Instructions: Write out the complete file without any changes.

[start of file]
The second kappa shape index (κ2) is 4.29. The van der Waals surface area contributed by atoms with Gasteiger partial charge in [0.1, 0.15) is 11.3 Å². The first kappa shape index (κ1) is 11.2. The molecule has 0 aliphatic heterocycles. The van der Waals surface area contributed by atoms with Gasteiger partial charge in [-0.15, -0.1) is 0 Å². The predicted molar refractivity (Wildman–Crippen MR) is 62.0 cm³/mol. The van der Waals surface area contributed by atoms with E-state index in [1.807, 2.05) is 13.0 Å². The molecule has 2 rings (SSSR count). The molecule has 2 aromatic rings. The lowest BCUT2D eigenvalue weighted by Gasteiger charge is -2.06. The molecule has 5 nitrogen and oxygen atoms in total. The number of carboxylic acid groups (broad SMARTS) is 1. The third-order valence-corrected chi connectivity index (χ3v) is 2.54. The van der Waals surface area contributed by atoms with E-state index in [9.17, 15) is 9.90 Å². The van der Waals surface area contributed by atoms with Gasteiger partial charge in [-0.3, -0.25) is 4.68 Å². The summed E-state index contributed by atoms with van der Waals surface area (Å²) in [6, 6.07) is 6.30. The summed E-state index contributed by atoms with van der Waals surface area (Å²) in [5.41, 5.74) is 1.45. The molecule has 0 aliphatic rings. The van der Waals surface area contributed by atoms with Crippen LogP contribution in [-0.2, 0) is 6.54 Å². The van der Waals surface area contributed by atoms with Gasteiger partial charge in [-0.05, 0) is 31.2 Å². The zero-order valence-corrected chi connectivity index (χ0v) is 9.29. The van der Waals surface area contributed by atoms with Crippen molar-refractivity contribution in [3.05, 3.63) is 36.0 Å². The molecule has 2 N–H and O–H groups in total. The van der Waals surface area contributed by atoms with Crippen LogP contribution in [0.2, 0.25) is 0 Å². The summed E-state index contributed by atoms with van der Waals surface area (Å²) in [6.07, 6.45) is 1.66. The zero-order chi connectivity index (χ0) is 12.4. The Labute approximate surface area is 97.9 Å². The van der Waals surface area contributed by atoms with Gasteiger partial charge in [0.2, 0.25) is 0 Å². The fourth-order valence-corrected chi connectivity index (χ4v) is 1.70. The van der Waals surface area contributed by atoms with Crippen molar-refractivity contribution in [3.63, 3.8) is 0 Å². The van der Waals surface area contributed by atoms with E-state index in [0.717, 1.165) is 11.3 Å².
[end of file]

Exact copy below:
The second kappa shape index (κ2) is 4.29. The van der Waals surface area contributed by atoms with Gasteiger partial charge in [0.1, 0.15) is 11.3 Å². The first kappa shape index (κ1) is 11.2. The molecule has 0 aliphatic heterocycles. The van der Waals surface area contributed by atoms with Gasteiger partial charge in [-0.15, -0.1) is 0 Å². The predicted molar refractivity (Wildman–Crippen MR) is 62.0 cm³/mol. The van der Waals surface area contributed by atoms with E-state index in [1.807, 2.05) is 13.0 Å². The molecule has 2 rings (SSSR count). The molecule has 2 aromatic rings. The lowest BCUT2D eigenvalue weighted by Gasteiger charge is -2.06. The molecule has 5 nitrogen and oxygen atoms in total. The number of carboxylic acid groups (broad SMARTS) is 1. The third-order valence-corrected chi connectivity index (χ3v) is 2.54. The van der Waals surface area contributed by atoms with E-state index in [9.17, 15) is 9.90 Å². The van der Waals surface area contributed by atoms with Gasteiger partial charge in [-0.3, -0.25) is 4.68 Å². The summed E-state index contributed by atoms with van der Waals surface area (Å²) in [6, 6.07) is 6.30. The summed E-state index contributed by atoms with van der Waals surface area (Å²) in [5.41, 5.74) is 1.45. The molecule has 0 aliphatic rings. The van der Waals surface area contributed by atoms with Crippen LogP contribution in [-0.2, 0) is 6.54 Å². The van der Waals surface area contributed by atoms with Gasteiger partial charge in [-0.05, 0) is 31.2 Å². The zero-order valence-corrected chi connectivity index (χ0v) is 9.29. The van der Waals surface area contributed by atoms with Crippen molar-refractivity contribution in [3.05, 3.63) is 36.0 Å². The molecule has 2 N–H and O–H groups in total. The van der Waals surface area contributed by atoms with Crippen LogP contribution in [0.2, 0.25) is 0 Å². The summed E-state index contributed by atoms with van der Waals surface area (Å²) in [6.07, 6.45) is 1.66. The zero-order chi connectivity index (χ0) is 12.4. The Labute approximate surface area is 97.9 Å². The van der Waals surface area contributed by atoms with Gasteiger partial charge in [0.2, 0.25) is 0 Å². The fourth-order valence-corrected chi connectivity index (χ4v) is 1.70. The van der Waals surface area contributed by atoms with Crippen molar-refractivity contribution in [3.63, 3.8) is 0 Å². The van der Waals surface area contributed by atoms with E-state index in [0.717, 1.165) is 11.3 Å².